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Expand chart
Data: Quinnipiac University; Chart: Lazaro Gamio / Axios

I was struck by this rat-tat-tat series of findings in a new Quinnipiac University Poll (Aug. 17-22; 1,514 voters nationwide; margin: +/-3.1 points).

Why it matters: "Elected on his strength as a deal-maker, [Trump is] now overwhelmingly considered a divider."

  • 59% think he has encouraged white-supremacist groups; 3% think he has discouraged them; 35% no impact.
  • 65% think "the level of hatred and prejudice in the U.S. has increased" since Trump's election; 2% think it's decreased; 32% say it hasn't changed.
  • Too much prejudice in the U.S. today; 55%; too much political correctness: 40%.
  • 62 - 31% think he's doing more to divide than unite the country.
  • 62 - 35 % think he doesn't provide the U.S. with moral leadership.
  • 60 - 32% disapprove of Trump's response to the events in Charlottesville.
  • 61 - 36% think he is not honest.
  • 61 - 37% think he does not have good leadership skills.
  • 57 - 40% think he does not care about average Americans.
  • 68 - 29% think he is not level -headed.
  • 59 - 38% think he is a strong person.
  • 55 - 43% think he is intelligent.
  • 63 - 34% think he does not share their values.
  • 54 - 36% trust the media more than Trump.
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Go deeper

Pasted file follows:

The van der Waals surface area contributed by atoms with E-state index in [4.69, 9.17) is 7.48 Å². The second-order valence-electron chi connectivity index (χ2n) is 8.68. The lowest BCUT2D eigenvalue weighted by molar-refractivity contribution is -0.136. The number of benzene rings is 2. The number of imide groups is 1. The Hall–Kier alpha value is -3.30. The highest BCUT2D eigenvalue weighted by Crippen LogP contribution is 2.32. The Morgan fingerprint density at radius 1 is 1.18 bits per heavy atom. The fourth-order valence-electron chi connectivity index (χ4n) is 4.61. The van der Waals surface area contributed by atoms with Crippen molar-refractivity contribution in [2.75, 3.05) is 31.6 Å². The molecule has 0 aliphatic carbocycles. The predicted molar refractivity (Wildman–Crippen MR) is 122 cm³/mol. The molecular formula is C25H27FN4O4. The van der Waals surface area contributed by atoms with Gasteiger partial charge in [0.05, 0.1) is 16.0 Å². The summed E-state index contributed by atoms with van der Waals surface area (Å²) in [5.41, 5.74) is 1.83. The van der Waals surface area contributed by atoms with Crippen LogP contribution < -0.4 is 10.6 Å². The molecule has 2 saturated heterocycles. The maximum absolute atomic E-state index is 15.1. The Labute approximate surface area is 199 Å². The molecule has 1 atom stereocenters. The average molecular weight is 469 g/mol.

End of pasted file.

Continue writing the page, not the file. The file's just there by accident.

Kaine, Collins' censure resolution seeks to bar Trump from holding office again

Sen. Tim Kaine (center) and Sen. Susan Collins (right). Photo: Andrew Harnik/Pool via Getty Images

Sens. Tim Kaine (D-Va.) and Susan Collins (R-Maine) are forging ahead with a draft proposal to censure former President Trump, and are considering introducing the resolution on the Senate floor next week.

Why it matters: Senators are looking for a way to condemn Trump on the record as it becomes increasingly unlikely Democrats will obtain the 17 Republican votes needed to gain a conviction, Axios Alayna Treene writes. "I think it’s important for the Senate's leadership to understand that there are alternatives," Kaine told CNN on Wednesday.

Stark reminder for America's corporate leaders

Rosalind "Roz" Brewer is about to become only the second Black woman to permanently lead a Fortune 500 company. She starts as Walgreens CEO on March 15.

Why it matters: It's a stark reminder of how far corporate America's top decision-makers have to go during an unprecedented push by politicians, employees and even a stock exchange to diversify their top ranks.

Ina Fried, author of Login
Updated 3 hours ago - Technology

Apple's quarterly sales top $100 billion for first time

Credit: Apple

Spurred by strong sales of the latest iPhones, Apple reported it took in a record $111 billion in revenue for the three months ended Dec. 31, as the company crushed expectations.

Why it matters: The move showed even a pandemic didn't dull demand for Apple's latest smartphones.